“The Highborns? I don’t know. The timing is unusual if they aren’t involved. But then again, since when do they care about the hierarchy of the civic Militia?”
“When was the last time we had a Highborn in Ridgate?”
Again, he shook his head. “It was that older Cutov woman, wasn’t it? The one that promised to send more working-class dryfters from the capitol.”
Abryn rolled her eyes, “I remember now. It’s a waste of my time to go sit pretty on Kaler’s arm and play politics.”
“You should go see this guy.”
“I have a job–”
“I can have bags packed tonight,” he cut in.
Her fingers twitched at her sides, “That’s a big leap.”
“Is it? After all these years of swearing you’d leave if he promoted?”
“Do you see this frame?” she thunked the hollow cart. “Who else could straighten that out right?”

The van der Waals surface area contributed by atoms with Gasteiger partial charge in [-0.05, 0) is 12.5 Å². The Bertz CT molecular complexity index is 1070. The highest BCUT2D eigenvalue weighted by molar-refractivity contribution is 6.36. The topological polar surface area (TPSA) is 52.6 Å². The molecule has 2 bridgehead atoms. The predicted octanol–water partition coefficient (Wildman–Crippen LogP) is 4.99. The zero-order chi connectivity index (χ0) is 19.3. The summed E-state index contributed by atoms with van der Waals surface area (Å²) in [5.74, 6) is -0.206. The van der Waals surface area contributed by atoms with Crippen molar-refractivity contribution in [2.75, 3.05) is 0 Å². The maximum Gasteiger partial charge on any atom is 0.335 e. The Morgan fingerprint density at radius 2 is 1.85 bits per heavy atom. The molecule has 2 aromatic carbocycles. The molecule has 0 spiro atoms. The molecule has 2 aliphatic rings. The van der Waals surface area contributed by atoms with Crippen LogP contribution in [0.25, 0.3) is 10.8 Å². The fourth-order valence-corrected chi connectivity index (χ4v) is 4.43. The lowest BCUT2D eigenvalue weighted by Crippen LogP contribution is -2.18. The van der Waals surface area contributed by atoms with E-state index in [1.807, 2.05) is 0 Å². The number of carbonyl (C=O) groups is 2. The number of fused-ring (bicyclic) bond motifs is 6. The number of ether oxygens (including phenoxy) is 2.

He narrowed his eyes. “This isn’t your primary shop. The semantics aren’t your problem.”
She set her jaw. “Well, what about Reislyn? Do you plan on leaving her with him in charge?”
“If it makes you feel better, go get her before we leave.”
“Because that would go well. I haven’t seen her in years. Why don’t you go–”
“Quit dodging me,” he pulled his shoulders back. “Things are happening. I’m not sure I want to be around to see where this goes. I’d guess you have that same instinct, too.”
She dismissed the idea, “We can talk later.” Abryn shouldered by Wells and accompanied the young officer back to the Central.